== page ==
Where Is My Flying Car?: A Memoir of Future Past Kindle Edition
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- ASIN : B07F6SD34R
- Publication date : July 1, 2018
- Language : English
- File size : 33393 KB
- Simultaneous device usage : Unlimited
- Text-to-Speech : Enabled
- Enhanced typesetting : Enabled
- X-Ray : Not Enabled
- Word Wise : Not Enabled
- Print length : 627 pages
- Lending : Enabled
- Best Sellers Rank: #84,238 in Kindle Store (See Top 100 in Kindle Store)
- Customer Reviews:
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But this book attributes the absence of that industry to a broad set of problems that are keeping us poor. J. Storrs Hall (aka Josh) looks at the post-1970 slowdown in innovation that Cowen describes in The Great Stagnation. The two books agree on many symptoms, but describe the causes differently: where Cowen says we ate the low hanging fruit, Josh says it's due to someone "spraying paraquat on the low-hanging fruit".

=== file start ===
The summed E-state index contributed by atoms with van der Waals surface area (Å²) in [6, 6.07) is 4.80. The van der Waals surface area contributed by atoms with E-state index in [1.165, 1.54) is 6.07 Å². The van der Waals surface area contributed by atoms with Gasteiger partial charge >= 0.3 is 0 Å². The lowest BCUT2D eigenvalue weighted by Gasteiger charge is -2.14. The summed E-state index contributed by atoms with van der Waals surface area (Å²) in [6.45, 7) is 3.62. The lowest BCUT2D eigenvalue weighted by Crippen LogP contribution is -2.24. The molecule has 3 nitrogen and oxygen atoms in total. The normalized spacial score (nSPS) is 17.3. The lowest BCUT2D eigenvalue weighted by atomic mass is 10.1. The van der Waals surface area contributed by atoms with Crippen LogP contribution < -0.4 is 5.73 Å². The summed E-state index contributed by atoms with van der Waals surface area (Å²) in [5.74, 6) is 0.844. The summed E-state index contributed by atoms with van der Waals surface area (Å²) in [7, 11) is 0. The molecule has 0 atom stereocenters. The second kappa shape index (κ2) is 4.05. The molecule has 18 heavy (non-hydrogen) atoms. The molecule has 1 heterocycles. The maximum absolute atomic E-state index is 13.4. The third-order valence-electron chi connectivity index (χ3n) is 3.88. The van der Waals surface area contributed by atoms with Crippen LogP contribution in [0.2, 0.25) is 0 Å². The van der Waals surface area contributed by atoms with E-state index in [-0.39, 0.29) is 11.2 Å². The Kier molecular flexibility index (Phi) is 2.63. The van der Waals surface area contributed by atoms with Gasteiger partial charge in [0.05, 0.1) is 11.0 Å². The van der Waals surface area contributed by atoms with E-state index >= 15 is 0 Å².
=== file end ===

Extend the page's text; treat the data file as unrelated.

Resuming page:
The book is full of mostly good insights. It significantly changed my opinion of the Great Stagnation.
The book jumps back and forth between polemics about the Great Strangulation (with a bit too much outrage porn), and nerdy descriptions of engineering and piloting problems. I found those large shifts in tone to be somewhat disorienting - it's like the author can't decide whether he's an autistic youth who is eagerly describing his latest obsession, or an angry old man complaining about how the world is going to hell (I've met the author at Foresight conferences, and got similar but milder impressions there).
His main explanation for the Great Strangulation is the rise of Green fundamentalism, but he also describes other cultural / political factors that seem related.
Look for a longer version of this review on my blog.
Not only an analysis of a past SciFi prediction, there's a considerable amount of futurism in this book, based mostly on the potential of atomic - nano and nuclear - technology.
Expect accessible language, but no shortage of technical terms and thoughts in the more engineer-ish/scientific parts of the book. At times, lack of academic familiarity made reading hard, even pointless.
Still, the book served as a window to the possibilities of our technology, and shed light on the obstacles that prevent us from reaching the visions enabled by them - the future we were promised, one that we can hopefully come back to.